This week, the ACT government will table draft legislation to tweak the rules that govern how Canberrans can buy electricity. The changes are minor: they would affect only tenants who share premises with others, such as people who live in an apartment block, nursing home or caravan park, or shopkeepers in the same shopping centre. The proposal would allow them to buy power collectively, via the site owner, and potentially save money on their bills.
The legislation is warranted and uncontroversial, even though it may crimp some tenants' preference to buy from a different supplier. Yet it illustrates a far greater problem: the tangled layers of outdated regulations, across jurisdictions, that guide and often hamper the electricity market.
In the coming decade, few markets are likely to undergo as many changes as is the national power grid. Yet this market may well be the most regulated and complicated in Australia. Some of the regulation is crucial: the grid comprises many regional monopolies (and near-monopolies) whose services must be priced and overseen independently. It involves large traditional generators that are unable to adapt to change quickly; smaller renewable generators (even micro-generators owned by households); public and private-sector owners of distribution infrastructure; an increasingly dynamic retail marketplace; and, in the absence of a consistent national approach, a mishmash of renewable-energy incentives.
The market is also shaped by huge amounts of public spending and subsidies (especially on fossil fuels), which aren't necessarily directed to Australia's best interests. The current federal energy debate is locked in a bizarre, ideologically driven blame game that has been oversimplified into "coal versus wind and solar". It is misleading and counterproductive at a time policymakers need to be innovative and quick-moving.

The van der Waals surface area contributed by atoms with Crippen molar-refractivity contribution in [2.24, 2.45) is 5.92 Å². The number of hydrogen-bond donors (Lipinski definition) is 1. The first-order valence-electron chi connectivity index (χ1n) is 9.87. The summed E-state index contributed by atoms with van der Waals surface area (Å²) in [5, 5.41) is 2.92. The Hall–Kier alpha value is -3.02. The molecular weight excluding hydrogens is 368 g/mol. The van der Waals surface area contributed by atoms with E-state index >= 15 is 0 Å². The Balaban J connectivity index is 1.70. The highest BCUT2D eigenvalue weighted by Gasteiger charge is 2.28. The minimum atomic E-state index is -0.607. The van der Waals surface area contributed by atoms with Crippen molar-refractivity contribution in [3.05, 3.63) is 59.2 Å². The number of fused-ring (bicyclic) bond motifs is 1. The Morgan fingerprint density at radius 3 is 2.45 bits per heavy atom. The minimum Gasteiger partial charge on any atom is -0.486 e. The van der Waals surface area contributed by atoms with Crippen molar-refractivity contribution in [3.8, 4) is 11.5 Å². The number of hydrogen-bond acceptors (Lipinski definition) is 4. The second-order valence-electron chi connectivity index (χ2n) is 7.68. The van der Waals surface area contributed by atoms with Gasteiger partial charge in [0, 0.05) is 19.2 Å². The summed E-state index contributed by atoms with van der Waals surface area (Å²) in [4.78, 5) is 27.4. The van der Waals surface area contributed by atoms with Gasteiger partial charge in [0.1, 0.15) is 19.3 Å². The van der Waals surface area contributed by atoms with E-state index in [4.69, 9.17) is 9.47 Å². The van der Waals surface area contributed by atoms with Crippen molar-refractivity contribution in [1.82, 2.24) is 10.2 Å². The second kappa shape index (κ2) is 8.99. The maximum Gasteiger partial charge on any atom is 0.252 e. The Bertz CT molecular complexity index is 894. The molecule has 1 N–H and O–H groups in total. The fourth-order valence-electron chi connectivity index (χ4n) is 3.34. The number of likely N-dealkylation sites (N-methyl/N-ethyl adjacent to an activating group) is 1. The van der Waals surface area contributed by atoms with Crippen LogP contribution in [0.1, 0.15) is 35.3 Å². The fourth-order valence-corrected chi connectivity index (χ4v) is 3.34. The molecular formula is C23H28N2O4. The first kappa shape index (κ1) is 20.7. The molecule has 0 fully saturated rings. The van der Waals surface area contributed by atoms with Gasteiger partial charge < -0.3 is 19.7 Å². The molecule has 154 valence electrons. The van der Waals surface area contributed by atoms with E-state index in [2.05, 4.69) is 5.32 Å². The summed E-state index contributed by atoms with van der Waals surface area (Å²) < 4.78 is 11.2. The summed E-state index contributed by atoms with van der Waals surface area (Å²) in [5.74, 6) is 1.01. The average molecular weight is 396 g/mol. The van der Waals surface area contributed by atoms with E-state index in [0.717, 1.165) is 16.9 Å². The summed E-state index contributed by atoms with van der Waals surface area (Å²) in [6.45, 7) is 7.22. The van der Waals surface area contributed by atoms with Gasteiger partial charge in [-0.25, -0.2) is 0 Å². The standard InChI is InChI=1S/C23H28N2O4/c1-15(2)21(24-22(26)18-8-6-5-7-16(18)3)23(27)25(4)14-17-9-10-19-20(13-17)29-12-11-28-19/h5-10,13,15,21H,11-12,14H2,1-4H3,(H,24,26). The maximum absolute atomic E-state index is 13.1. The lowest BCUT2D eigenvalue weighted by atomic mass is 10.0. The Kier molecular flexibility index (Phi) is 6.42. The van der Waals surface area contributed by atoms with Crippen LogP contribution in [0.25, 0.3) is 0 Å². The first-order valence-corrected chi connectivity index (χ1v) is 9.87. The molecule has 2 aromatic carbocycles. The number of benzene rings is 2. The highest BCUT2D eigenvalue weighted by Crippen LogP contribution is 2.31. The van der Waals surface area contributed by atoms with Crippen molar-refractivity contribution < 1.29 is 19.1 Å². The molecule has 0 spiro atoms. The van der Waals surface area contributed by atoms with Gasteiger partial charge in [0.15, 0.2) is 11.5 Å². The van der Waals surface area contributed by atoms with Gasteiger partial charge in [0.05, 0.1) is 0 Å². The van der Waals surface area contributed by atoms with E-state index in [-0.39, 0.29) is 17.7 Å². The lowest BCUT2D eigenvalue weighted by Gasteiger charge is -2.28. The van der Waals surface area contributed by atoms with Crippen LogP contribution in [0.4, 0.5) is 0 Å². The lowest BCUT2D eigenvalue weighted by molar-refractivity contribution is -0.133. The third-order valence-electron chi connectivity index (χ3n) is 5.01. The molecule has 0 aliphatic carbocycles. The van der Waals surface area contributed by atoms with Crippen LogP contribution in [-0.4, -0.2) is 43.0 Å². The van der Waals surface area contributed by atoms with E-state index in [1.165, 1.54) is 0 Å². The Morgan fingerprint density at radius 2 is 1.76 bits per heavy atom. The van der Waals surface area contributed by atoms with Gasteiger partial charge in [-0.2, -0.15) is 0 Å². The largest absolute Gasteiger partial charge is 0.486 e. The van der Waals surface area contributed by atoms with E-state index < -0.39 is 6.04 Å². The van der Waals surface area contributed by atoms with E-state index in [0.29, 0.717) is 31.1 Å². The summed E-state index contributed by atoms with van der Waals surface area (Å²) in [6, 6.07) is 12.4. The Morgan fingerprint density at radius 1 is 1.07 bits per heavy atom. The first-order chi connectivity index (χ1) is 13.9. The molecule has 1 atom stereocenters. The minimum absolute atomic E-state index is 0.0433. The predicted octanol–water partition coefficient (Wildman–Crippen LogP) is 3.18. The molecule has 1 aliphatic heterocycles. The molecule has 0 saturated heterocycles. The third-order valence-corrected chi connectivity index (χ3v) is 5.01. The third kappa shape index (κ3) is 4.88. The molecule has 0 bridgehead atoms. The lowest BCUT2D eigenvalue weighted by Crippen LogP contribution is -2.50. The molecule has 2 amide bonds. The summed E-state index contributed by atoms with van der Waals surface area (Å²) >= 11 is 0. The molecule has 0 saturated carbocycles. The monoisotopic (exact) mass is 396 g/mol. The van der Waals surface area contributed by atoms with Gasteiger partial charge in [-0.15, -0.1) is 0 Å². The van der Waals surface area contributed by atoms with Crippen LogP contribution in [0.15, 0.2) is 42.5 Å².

Despite this political stasis, the industry itself is transforming. Embarrassingly, it took the intervention of Tesla owner Elon Musk to progress public debate in South Australia, where blackouts caused by poorly maintained infrastructure had generated little more than partisan point-scoring. Solar and battery technologies are improving exponentially. Households are becoming far more energy-efficient. The incentives for consumers to move off the grid – generating and storing their own power – are growing, and government inaction will spur them along.
Without radical regulatory reform, a tipping point in Australia's electricity market – whereby a mass exodus of consumers leaves large power generators economically unviable – will become a real possibility. Some may even welcome such a scenario as an inevitable step into the future. Yet the price would be steep, especially for power-intensive industries. In the meantime, Australians are still waiting for their political leaders to switch on to the real debate.